Sunday, January 29, 2012

Oppose Blood Sports-- Part Two: Fishing

I find it incredible how people can eat fish without even knowing what a real one looks like-- mind you, that is probably why they are okay with eating fish in the first place!

Catching fish for "sport", on the other hand, is more a matter of desensitization. In other words, many people start fishing at a young enough age to never even question hurting the fish, or it's just that their parents tell them it is okay. Children will do a lot to get a role model to look up to, so they may even change their beleifs in order to accomodate for their parents' ones.
Leaping Salmon:

Fish are really intelligent creatures, too-- just ask Culum Brown, a biologist who studies fish: "Fish are more intelligent than they appear. In many areas, such as memory, their cognitive powers match or exceed those of 'higher' vertebrates, including nonhuman primates." Fish in research centres have also known at which times of day pressing a lever can provide food. In the wild (which clearly is where fish should be!), they even keep gardens by weeding out types of algae that they don't want to promote the growth of their favourite foods.

Please don't even get me started on catch-and-release fishing-- what a cruel way to kill a fish. The fish who you throw back will end up being weakened by having their scales rubbed the wrong way, will struggle to eat after having their mouth being cut, and will have gone through the trauma of being half-drowned in the air. Their blood (from where their mouth was cut) will also attract predators. Their chances of survival will have been severely reduced.

Besides not fishing yourself, there are some other ways to stand up for fish rights:
1) Oppose fishing whenever you can. If one of your friends or somebody in your family is going fishing, tell them why you don't fish.
2) Display anti-fishing bumper stickers on your or your parents' car, patches on bags, and stickers on laptops. You can order some of these things from the PETA store, along with other anti-fishing organization stores.
3) Make your signature at the bottom of e-mails an animal rights one. (e.g. ***Fish are people too*** /Oppose fishing!) You can also do this at the end of your voicemail message. (e.g. "Hello, you have reached the voicemail of [blahblahblah]... By the way, did you know that catch-and-release fishing is just as bad as killing the fish? The fish will be so weakened that they will die after bleeding for hours. Order some "fishing hurts" stickers from PETA today! Leave a message after the beep!")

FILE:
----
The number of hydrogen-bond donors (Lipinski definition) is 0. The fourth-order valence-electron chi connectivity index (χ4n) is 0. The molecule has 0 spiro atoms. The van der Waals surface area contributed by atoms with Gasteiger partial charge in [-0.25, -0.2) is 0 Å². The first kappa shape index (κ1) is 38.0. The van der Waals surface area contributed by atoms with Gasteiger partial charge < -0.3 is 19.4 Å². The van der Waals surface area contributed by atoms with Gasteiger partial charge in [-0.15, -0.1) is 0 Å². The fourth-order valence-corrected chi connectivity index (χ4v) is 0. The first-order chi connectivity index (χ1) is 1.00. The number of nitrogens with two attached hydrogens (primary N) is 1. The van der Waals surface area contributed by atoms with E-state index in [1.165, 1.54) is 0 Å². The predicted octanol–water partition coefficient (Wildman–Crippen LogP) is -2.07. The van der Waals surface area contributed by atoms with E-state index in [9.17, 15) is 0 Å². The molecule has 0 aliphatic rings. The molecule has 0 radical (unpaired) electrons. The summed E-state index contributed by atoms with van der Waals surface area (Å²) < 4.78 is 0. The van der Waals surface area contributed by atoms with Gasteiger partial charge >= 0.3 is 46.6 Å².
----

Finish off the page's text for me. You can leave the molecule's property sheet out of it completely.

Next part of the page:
4) Litter that fishermen leave over from their so-called "sport" (nets, hooks, fishing line) can kill wildlife in the surrounding areas. Organize a litter cleanup in such areas, while bringing awareness to the plight of the fish!
5) Set up anti-fishing displays at school, libraries, and community centres.
6) For the public speakers of you, give presentations to groups of people on why they shouldn't fish. If you have a class presentation that you have to give, make it an anti-fishing one!
7) At a local fishing pond or lake, put up signs saying "No Fishing" or "Please clean up your fishing lines before you go."
8) Any other great ideas? Let me know!
(Dead) Tuna:

Sunday, January 22, 2012

Oppose Blood Sports-- Part One: Hunting

"Blood sports" is a term used to describe a "sport" that requires violence against animals, like hunting, fishing, trapping, rodeos, etc. These always amount to either the death or injury of an animal.
Today, I'm going to talk about hunting. Hunters constantly seem to be defending their demented pastime with excuses. Here are a few of them, with my responses:

1. "We need to keep the wildlife populations in check".
Truth: Can Mother Nature not take care of herself? Some hunters have even been reported to feed the animals so that their populations rise, then go out for a kill. The wildlife population theory is just an excuse to put our skeptical minds (and their guilty ones) at rest. (Sorry hunters, but you haven't fooled me.)

2. "It helps the economy."
Truth: Sure, it increases the amount of money people spend in the country. But is that a good thing, considering that humanity is overconsuming so many resources that the Earth cannot replenish itself?

3. "It's better than animal farming-- hunted animals only suffer at the end of their lives!"